Technological breakthroughs can help businesses contain costs…
Technology already plays a major role in the manufacturing sector but as robots become better and more sophisticated, we expect their impact to gradually permeate more industries, and, potentially the services sector, which accounts for most jobs in industrialised economies. Most business leaders are already taking notice of these changes and are factoring it into their corporate strategy. At a global level, our latest annual survey shows that 77% of CEOs think that technological progress is the megatrend most likely to transform how businesses interact with their stakeholders (see Figure 4).
For businesses, technology can lower costs and increase efficiency. For example, robotics could help businesses make better use of their existing capital stock and increase margins. If so, this could create further demand for traditional forms of investment (e.g. warehouses and machinery). The prices of goods and services could also drop (or increase more slowly) if businesses pass on these productivity gains to consumers through lower prices, which they should do so long as markets are competitive.
…but what impact does technological change have on jobs?
Innovation is usually cited as the main driver of a decrease in labour’s share of total output (see Figure 5) and the increase in the Gini coefficient – a measure of income inequality (see Figure 6).
While technological change could have helped shape these trends, we don’t think it’s the only game in town. Increased competition from China and other emerging markets, and offshoring to those countries, may also have played a role, although this trend could moderate over time (or even reverse) as we have seen reshoring pick up in some advanced economies. Also some other factors that could explain the rise in inequality include declining trade union power since the early 1980s in many advanced economies as well as changes in tax systems in some countries that have favoured higher earners (notably in the US and the UK).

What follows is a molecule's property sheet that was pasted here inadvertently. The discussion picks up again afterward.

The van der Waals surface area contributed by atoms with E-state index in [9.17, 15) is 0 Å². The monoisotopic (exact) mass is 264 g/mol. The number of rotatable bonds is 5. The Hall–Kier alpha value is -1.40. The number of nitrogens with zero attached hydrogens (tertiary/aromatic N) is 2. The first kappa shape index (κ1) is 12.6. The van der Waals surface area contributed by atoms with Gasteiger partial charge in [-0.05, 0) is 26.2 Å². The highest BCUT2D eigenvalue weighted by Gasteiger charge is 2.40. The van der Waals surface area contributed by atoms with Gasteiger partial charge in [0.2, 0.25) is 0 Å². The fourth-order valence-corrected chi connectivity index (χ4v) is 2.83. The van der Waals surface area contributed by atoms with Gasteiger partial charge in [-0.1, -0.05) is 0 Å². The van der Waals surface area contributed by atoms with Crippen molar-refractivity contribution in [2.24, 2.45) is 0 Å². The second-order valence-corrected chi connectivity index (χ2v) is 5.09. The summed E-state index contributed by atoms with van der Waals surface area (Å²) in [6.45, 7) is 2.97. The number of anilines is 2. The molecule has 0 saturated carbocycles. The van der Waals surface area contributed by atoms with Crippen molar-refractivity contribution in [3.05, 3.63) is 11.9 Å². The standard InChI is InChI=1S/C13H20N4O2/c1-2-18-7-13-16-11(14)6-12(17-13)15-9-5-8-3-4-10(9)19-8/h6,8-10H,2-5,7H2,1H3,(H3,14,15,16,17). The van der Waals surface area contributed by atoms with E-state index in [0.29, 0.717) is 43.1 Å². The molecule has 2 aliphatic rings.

It is, however, realistic to suggest that more “sophisticated” technological change could have displaced some labour, particularly at the lower skilled end of the market. For example, in the US (and other western economies) this could partly explain the loss of 6.5 million manufacturing jobs over the last 35 years (but with no corresponding drop in output). This approach, however, ignores the fact that labour could have been absorbed into other sectors of the economy — the US services sector, for example created around 50 million jobs over the same period.
Are these societal trends likely to continue?
Looking ahead, technology that complements labour is expected to have less adverse effects on jobs than technology that replaces labour. In many consumer services sectors, for example, where human contact and care is of central importance, there is less scope for robots – at least for the time being – to replace humans.
In other areas, however, automation may represent more of a threat to jobs, though the debate on the scale of this effect remains heated. Frey and Osborne (2013)estimate that around 47% of current jobs in the US could be at high risk from technological progress over the next two decades, but an OECD study finds that only 9% of jobs would fall into this category if you look in more detail at the multiple tasks required for these jobs. Digital technologies also create new jobs, as we have argued in past research, so the effect is by no means all negative.
Who will be the main winners from technological progress?
Technological breakthroughs are a disrupting force for businesses and workers. But for those businesses that can adapt fastest to new technologies, and workers with characteristics that machines don’t currently have, such as creativity and empathy, improvements in technology could deliver substantial economic gains.